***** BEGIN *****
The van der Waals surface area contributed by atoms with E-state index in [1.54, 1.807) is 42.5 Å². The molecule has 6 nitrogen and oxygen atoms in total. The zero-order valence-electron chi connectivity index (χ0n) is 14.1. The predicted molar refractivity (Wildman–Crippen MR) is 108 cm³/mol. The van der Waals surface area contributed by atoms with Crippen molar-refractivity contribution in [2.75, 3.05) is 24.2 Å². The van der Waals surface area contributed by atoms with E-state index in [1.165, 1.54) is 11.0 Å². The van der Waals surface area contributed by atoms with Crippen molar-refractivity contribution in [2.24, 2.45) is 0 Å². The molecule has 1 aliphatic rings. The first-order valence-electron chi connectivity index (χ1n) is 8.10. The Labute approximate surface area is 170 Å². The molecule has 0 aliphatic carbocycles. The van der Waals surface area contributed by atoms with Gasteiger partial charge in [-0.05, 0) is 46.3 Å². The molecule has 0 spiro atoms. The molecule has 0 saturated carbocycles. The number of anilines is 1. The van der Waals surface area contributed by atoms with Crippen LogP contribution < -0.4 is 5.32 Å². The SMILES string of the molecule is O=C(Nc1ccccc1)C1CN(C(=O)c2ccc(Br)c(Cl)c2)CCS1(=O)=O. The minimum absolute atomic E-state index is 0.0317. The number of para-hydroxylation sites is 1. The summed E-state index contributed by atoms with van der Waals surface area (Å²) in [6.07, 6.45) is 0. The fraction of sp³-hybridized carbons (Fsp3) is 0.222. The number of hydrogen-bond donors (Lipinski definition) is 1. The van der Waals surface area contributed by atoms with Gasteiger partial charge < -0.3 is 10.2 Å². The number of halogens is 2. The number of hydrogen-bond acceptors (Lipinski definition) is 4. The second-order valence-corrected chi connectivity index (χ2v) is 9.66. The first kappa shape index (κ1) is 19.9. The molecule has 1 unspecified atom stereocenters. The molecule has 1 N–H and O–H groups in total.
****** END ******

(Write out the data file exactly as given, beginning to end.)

The van der Waals surface area contributed by atoms with E-state index in [1.54, 1.807) is 42.5 Å². The molecule has 6 nitrogen and oxygen atoms in total. The zero-order valence-electron chi connectivity index (χ0n) is 14.1. The predicted molar refractivity (Wildman–Crippen MR) is 108 cm³/mol. The van der Waals surface area contributed by atoms with Crippen molar-refractivity contribution in [2.75, 3.05) is 24.2 Å². The van der Waals surface area contributed by atoms with E-state index in [1.165, 1.54) is 11.0 Å². The van der Waals surface area contributed by atoms with Crippen molar-refractivity contribution in [2.24, 2.45) is 0 Å². The molecule has 1 aliphatic rings. The first-order valence-electron chi connectivity index (χ1n) is 8.10. The Labute approximate surface area is 170 Å². The molecule has 0 aliphatic carbocycles. The van der Waals surface area contributed by atoms with Gasteiger partial charge in [-0.05, 0) is 46.3 Å². The molecule has 0 spiro atoms. The molecule has 0 saturated carbocycles. The number of anilines is 1. The van der Waals surface area contributed by atoms with Crippen LogP contribution < -0.4 is 5.32 Å². The SMILES string of the molecule is O=C(Nc1ccccc1)C1CN(C(=O)c2ccc(Br)c(Cl)c2)CCS1(=O)=O. The minimum absolute atomic E-state index is 0.0317. The number of para-hydroxylation sites is 1. The summed E-state index contributed by atoms with van der Waals surface area (Å²) in [6.07, 6.45) is 0. The fraction of sp³-hybridized carbons (Fsp3) is 0.222. The number of hydrogen-bond donors (Lipinski definition) is 1. The van der Waals surface area contributed by atoms with Gasteiger partial charge < -0.3 is 10.2 Å². The number of halogens is 2. The number of hydrogen-bond acceptors (Lipinski definition) is 4. The second-order valence-corrected chi connectivity index (χ2v) is 9.66. The first kappa shape index (κ1) is 19.9. The molecule has 1 unspecified atom stereocenters. The molecule has 1 N–H and O–H groups in total.